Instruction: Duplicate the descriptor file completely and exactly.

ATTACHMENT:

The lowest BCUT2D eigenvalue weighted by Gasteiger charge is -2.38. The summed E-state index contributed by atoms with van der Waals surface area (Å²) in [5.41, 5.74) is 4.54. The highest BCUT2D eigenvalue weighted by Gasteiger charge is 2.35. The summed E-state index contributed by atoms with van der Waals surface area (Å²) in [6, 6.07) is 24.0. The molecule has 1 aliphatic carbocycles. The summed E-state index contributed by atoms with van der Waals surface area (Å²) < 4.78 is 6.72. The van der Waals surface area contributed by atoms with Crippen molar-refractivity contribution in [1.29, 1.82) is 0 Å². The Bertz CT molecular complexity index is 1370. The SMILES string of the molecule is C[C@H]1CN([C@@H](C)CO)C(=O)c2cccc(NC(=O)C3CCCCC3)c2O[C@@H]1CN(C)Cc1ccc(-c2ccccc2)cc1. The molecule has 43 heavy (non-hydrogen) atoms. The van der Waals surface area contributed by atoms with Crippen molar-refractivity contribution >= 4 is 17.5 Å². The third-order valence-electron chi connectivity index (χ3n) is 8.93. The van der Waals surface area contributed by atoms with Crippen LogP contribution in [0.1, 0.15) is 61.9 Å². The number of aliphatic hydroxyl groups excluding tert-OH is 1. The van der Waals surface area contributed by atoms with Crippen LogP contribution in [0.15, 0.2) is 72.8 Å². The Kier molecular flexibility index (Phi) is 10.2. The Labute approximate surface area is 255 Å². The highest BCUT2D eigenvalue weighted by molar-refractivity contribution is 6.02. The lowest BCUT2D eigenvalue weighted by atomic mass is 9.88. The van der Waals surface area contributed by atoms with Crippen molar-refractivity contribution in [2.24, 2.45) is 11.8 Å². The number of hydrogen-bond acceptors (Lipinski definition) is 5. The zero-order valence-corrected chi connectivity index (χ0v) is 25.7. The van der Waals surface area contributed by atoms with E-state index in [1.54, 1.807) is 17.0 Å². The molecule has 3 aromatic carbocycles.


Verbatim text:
The lowest BCUT2D eigenvalue weighted by Gasteiger charge is -2.38. The summed E-state index contributed by atoms with van der Waals surface area (Å²) in [5.41, 5.74) is 4.54. The highest BCUT2D eigenvalue weighted by Gasteiger charge is 2.35. The summed E-state index contributed by atoms with van der Waals surface area (Å²) in [6, 6.07) is 24.0. The molecule has 1 aliphatic carbocycles. The summed E-state index contributed by atoms with van der Waals surface area (Å²) < 4.78 is 6.72. The van der Waals surface area contributed by atoms with Crippen molar-refractivity contribution in [1.29, 1.82) is 0 Å². The Bertz CT molecular complexity index is 1370. The SMILES string of the molecule is C[C@H]1CN([C@@H](C)CO)C(=O)c2cccc(NC(=O)C3CCCCC3)c2O[C@@H]1CN(C)Cc1ccc(-c2ccccc2)cc1. The molecule has 43 heavy (non-hydrogen) atoms. The van der Waals surface area contributed by atoms with Crippen molar-refractivity contribution >= 4 is 17.5 Å². The third-order valence-electron chi connectivity index (χ3n) is 8.93. The van der Waals surface area contributed by atoms with Crippen LogP contribution in [0.1, 0.15) is 61.9 Å². The number of aliphatic hydroxyl groups excluding tert-OH is 1. The van der Waals surface area contributed by atoms with Crippen LogP contribution in [0.15, 0.2) is 72.8 Å². The Kier molecular flexibility index (Phi) is 10.2. The Labute approximate surface area is 255 Å². The highest BCUT2D eigenvalue weighted by molar-refractivity contribution is 6.02. The lowest BCUT2D eigenvalue weighted by atomic mass is 9.88. The van der Waals surface area contributed by atoms with Crippen molar-refractivity contribution in [2.24, 2.45) is 11.8 Å². The number of hydrogen-bond acceptors (Lipinski definition) is 5. The zero-order valence-corrected chi connectivity index (χ0v) is 25.7. The van der Waals surface area contributed by atoms with E-state index in [1.54, 1.807) is 17.0 Å². The molecule has 3 aromatic carbocycles.